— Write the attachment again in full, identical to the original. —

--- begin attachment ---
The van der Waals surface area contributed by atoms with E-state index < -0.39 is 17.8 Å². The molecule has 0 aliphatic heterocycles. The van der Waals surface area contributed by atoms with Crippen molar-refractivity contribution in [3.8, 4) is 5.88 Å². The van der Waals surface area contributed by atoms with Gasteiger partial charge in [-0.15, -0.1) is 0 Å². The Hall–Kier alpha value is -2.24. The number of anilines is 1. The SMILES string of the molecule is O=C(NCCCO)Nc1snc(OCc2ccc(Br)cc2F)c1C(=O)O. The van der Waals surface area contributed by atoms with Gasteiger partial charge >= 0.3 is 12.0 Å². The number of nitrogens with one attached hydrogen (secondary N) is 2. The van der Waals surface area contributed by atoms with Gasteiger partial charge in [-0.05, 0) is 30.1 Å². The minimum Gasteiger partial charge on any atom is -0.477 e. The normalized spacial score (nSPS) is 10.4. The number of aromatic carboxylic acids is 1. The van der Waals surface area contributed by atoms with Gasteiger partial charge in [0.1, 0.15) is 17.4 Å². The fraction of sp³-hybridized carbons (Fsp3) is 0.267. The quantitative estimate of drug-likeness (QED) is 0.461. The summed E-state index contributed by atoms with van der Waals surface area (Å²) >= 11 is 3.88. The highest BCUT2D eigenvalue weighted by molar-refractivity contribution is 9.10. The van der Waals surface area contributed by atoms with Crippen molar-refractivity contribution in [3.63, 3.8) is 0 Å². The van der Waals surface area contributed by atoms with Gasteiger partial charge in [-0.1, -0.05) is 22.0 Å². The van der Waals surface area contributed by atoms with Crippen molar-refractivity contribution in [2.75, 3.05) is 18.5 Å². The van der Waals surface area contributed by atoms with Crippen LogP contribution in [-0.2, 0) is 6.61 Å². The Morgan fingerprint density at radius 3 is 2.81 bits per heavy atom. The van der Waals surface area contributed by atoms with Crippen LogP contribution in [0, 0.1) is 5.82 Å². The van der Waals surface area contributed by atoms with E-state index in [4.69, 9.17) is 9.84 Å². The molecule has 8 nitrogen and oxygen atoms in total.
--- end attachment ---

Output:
The van der Waals surface area contributed by atoms with E-state index < -0.39 is 17.8 Å². The molecule has 0 aliphatic heterocycles. The van der Waals surface area contributed by atoms with Crippen molar-refractivity contribution in [3.8, 4) is 5.88 Å². The van der Waals surface area contributed by atoms with Gasteiger partial charge in [-0.15, -0.1) is 0 Å². The Hall–Kier alpha value is -2.24. The number of anilines is 1. The SMILES string of the molecule is O=C(NCCCO)Nc1snc(OCc2ccc(Br)cc2F)c1C(=O)O. The van der Waals surface area contributed by atoms with Gasteiger partial charge >= 0.3 is 12.0 Å². The number of nitrogens with one attached hydrogen (secondary N) is 2. The van der Waals surface area contributed by atoms with Gasteiger partial charge in [-0.05, 0) is 30.1 Å². The minimum Gasteiger partial charge on any atom is -0.477 e. The normalized spacial score (nSPS) is 10.4. The number of aromatic carboxylic acids is 1. The van der Waals surface area contributed by atoms with Gasteiger partial charge in [0.1, 0.15) is 17.4 Å². The fraction of sp³-hybridized carbons (Fsp3) is 0.267. The quantitative estimate of drug-likeness (QED) is 0.461. The summed E-state index contributed by atoms with van der Waals surface area (Å²) >= 11 is 3.88. The highest BCUT2D eigenvalue weighted by molar-refractivity contribution is 9.10. The van der Waals surface area contributed by atoms with Crippen molar-refractivity contribution in [3.63, 3.8) is 0 Å². The van der Waals surface area contributed by atoms with Gasteiger partial charge in [-0.1, -0.05) is 22.0 Å². The van der Waals surface area contributed by atoms with Crippen molar-refractivity contribution in [2.75, 3.05) is 18.5 Å². The van der Waals surface area contributed by atoms with Crippen LogP contribution in [-0.2, 0) is 6.61 Å². The Morgan fingerprint density at radius 3 is 2.81 bits per heavy atom. The van der Waals surface area contributed by atoms with Crippen LogP contribution in [0, 0.1) is 5.82 Å². The van der Waals surface area contributed by atoms with E-state index in [4.69, 9.17) is 9.84 Å². The molecule has 8 nitrogen and oxygen atoms in total.